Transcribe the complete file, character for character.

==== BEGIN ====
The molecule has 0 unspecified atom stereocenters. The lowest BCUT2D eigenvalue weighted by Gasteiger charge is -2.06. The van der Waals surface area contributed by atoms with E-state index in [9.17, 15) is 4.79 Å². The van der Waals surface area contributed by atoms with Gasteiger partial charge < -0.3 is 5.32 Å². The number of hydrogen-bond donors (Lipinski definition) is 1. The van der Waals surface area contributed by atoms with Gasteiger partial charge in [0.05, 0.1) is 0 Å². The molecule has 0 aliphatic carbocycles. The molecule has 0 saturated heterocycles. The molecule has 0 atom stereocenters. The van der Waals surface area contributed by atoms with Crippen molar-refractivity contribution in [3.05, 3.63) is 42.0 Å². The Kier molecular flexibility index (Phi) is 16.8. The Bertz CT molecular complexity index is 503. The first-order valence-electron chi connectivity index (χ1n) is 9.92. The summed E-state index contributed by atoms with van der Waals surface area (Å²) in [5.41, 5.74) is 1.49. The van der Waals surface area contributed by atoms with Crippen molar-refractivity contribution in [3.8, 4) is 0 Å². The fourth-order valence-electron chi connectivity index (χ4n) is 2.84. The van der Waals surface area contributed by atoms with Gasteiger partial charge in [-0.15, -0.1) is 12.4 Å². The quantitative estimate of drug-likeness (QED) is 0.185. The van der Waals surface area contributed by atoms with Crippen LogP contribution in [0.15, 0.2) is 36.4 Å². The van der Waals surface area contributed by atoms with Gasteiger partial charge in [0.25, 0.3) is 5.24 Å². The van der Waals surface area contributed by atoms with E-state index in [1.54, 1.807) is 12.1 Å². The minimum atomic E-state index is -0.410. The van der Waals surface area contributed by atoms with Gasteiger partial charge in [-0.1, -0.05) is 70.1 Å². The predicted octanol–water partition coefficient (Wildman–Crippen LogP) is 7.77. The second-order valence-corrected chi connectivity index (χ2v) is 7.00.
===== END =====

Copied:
The molecule has 0 unspecified atom stereocenters. The lowest BCUT2D eigenvalue weighted by Gasteiger charge is -2.06. The van der Waals surface area contributed by atoms with E-state index in [9.17, 15) is 4.79 Å². The van der Waals surface area contributed by atoms with Gasteiger partial charge < -0.3 is 5.32 Å². The number of hydrogen-bond donors (Lipinski definition) is 1. The van der Waals surface area contributed by atoms with Gasteiger partial charge in [0.05, 0.1) is 0 Å². The molecule has 0 aliphatic carbocycles. The molecule has 0 saturated heterocycles. The molecule has 0 atom stereocenters. The van der Waals surface area contributed by atoms with Crippen molar-refractivity contribution in [3.05, 3.63) is 42.0 Å². The Kier molecular flexibility index (Phi) is 16.8. The Bertz CT molecular complexity index is 503. The first-order valence-electron chi connectivity index (χ1n) is 9.92. The summed E-state index contributed by atoms with van der Waals surface area (Å²) in [5.41, 5.74) is 1.49. The van der Waals surface area contributed by atoms with Crippen molar-refractivity contribution in [3.8, 4) is 0 Å². The fourth-order valence-electron chi connectivity index (χ4n) is 2.84. The van der Waals surface area contributed by atoms with Gasteiger partial charge in [-0.15, -0.1) is 12.4 Å². The quantitative estimate of drug-likeness (QED) is 0.185. The van der Waals surface area contributed by atoms with Crippen LogP contribution in [0.15, 0.2) is 36.4 Å². The van der Waals surface area contributed by atoms with Gasteiger partial charge in [0.25, 0.3) is 5.24 Å². The van der Waals surface area contributed by atoms with E-state index in [1.54, 1.807) is 12.1 Å². The minimum atomic E-state index is -0.410. The van der Waals surface area contributed by atoms with Gasteiger partial charge in [-0.1, -0.05) is 70.1 Å². The predicted octanol–water partition coefficient (Wildman–Crippen LogP) is 7.77. The second-order valence-corrected chi connectivity index (χ2v) is 7.00.